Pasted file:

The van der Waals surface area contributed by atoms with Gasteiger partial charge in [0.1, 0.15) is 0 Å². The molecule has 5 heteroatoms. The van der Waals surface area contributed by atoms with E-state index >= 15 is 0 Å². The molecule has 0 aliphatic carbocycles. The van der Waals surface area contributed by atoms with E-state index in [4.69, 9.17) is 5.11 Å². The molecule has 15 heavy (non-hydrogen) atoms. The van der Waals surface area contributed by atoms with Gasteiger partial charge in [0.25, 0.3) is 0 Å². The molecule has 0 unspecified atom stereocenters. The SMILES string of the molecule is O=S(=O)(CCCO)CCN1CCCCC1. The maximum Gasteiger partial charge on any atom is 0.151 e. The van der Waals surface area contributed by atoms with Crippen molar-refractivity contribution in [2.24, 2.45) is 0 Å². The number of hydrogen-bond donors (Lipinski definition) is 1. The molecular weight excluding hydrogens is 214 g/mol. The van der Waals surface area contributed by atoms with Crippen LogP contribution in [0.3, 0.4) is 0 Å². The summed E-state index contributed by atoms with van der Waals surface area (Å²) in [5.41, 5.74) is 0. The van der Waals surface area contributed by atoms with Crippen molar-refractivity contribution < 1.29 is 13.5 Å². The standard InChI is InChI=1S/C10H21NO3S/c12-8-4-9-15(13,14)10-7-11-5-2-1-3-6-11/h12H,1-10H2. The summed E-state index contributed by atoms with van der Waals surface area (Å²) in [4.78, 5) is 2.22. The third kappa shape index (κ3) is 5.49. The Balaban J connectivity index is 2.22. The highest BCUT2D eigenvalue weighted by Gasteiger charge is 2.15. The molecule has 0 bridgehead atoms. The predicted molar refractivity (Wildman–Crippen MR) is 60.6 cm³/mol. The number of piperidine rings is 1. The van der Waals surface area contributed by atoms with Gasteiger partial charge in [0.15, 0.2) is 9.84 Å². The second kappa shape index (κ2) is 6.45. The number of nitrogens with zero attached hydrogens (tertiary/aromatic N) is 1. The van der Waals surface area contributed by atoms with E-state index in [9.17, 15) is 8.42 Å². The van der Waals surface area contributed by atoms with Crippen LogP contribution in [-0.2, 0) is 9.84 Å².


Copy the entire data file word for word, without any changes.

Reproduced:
The van der Waals surface area contributed by atoms with Gasteiger partial charge in [0.1, 0.15) is 0 Å². The molecule has 5 heteroatoms. The van der Waals surface area contributed by atoms with E-state index >= 15 is 0 Å². The molecule has 0 aliphatic carbocycles. The van der Waals surface area contributed by atoms with E-state index in [4.69, 9.17) is 5.11 Å². The molecule has 15 heavy (non-hydrogen) atoms. The van der Waals surface area contributed by atoms with Gasteiger partial charge in [0.25, 0.3) is 0 Å². The molecule has 0 unspecified atom stereocenters. The SMILES string of the molecule is O=S(=O)(CCCO)CCN1CCCCC1. The maximum Gasteiger partial charge on any atom is 0.151 e. The van der Waals surface area contributed by atoms with Crippen molar-refractivity contribution in [2.24, 2.45) is 0 Å². The number of hydrogen-bond donors (Lipinski definition) is 1. The molecular weight excluding hydrogens is 214 g/mol. The van der Waals surface area contributed by atoms with Crippen LogP contribution in [0.3, 0.4) is 0 Å². The summed E-state index contributed by atoms with van der Waals surface area (Å²) in [5.41, 5.74) is 0. The van der Waals surface area contributed by atoms with Crippen molar-refractivity contribution < 1.29 is 13.5 Å². The standard InChI is InChI=1S/C10H21NO3S/c12-8-4-9-15(13,14)10-7-11-5-2-1-3-6-11/h12H,1-10H2. The summed E-state index contributed by atoms with van der Waals surface area (Å²) in [4.78, 5) is 2.22. The third kappa shape index (κ3) is 5.49. The Balaban J connectivity index is 2.22. The highest BCUT2D eigenvalue weighted by Gasteiger charge is 2.15. The molecule has 0 bridgehead atoms. The predicted molar refractivity (Wildman–Crippen MR) is 60.6 cm³/mol. The number of piperidine rings is 1. The van der Waals surface area contributed by atoms with Gasteiger partial charge in [0.15, 0.2) is 9.84 Å². The second kappa shape index (κ2) is 6.45. The number of nitrogens with zero attached hydrogens (tertiary/aromatic N) is 1. The van der Waals surface area contributed by atoms with E-state index in [9.17, 15) is 8.42 Å². The van der Waals surface area contributed by atoms with Crippen LogP contribution in [-0.2, 0) is 9.84 Å².